Issue.Low-risk drinking guidelines have been developed independently in a number of jurisdictions resulting in different sets of advice with different definitions of ‘low risk’. This paper discusses some of the fundamental issues addressed by an expert advisory panel during the course of developing national guidelines for Canadians and summarises key sets of evidence that were influential.
Approach.The underlying reasoning and connection between the evidence and the guidelines is discussed in relation to: (i) how to minimise risk of long-term illnesses; (ii) how to minimise risk of short-term harms, for example injury; and (iii) alcohol use during pregnancy. Both absolute and relative risks were considered in the development of the guidelines.
Findings.Meta-analyses of all-cause mortality were used to identify upper limits for usual drinking levels where potential benefits and risks were balanced for the average person in comparison with lifetime abstainers (10 standard drinks per week for women, 15 for men). Emergency room studies and situational risk factors were considered for advice on reducing short-term: (i) when not to drink at all; (ii) how to reduce intoxication; and (iii) upper limits for occasional daily consumption by adults aged 25 to 64 years (3 standard drinks for women, 4 for men). Shortcomings in the research data were highlighted.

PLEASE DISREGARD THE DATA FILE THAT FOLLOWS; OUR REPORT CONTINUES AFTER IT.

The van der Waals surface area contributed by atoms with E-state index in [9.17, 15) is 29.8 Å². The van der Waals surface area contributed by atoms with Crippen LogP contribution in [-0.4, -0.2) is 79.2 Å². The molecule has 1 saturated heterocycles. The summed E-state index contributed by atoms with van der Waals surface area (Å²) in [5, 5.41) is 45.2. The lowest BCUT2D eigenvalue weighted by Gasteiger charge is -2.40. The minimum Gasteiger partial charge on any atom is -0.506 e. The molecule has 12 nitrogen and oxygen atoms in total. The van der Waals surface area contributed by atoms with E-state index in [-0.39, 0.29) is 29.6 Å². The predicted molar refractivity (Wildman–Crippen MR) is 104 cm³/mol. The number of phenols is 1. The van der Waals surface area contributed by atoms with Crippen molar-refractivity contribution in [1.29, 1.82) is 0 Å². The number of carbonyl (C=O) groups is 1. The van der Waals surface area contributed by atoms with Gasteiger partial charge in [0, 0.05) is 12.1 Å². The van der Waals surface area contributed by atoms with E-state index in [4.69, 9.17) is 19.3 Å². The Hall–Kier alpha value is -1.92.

Implications.It was estimated that total compliance with these guidelines at a national level would result in substantially reduced per capita alcohol consumption and approximately 4600 fewer deaths per year.[Stockwell T, Butt P, Beirness D, Gliksman L, Paradis C. The basis for Canada's new low-risk drinking guidelines: A relative risk approach to estimating hazardous levels and patterns of alcohol use. Drug Alcohol Rev 2012;31:126–134]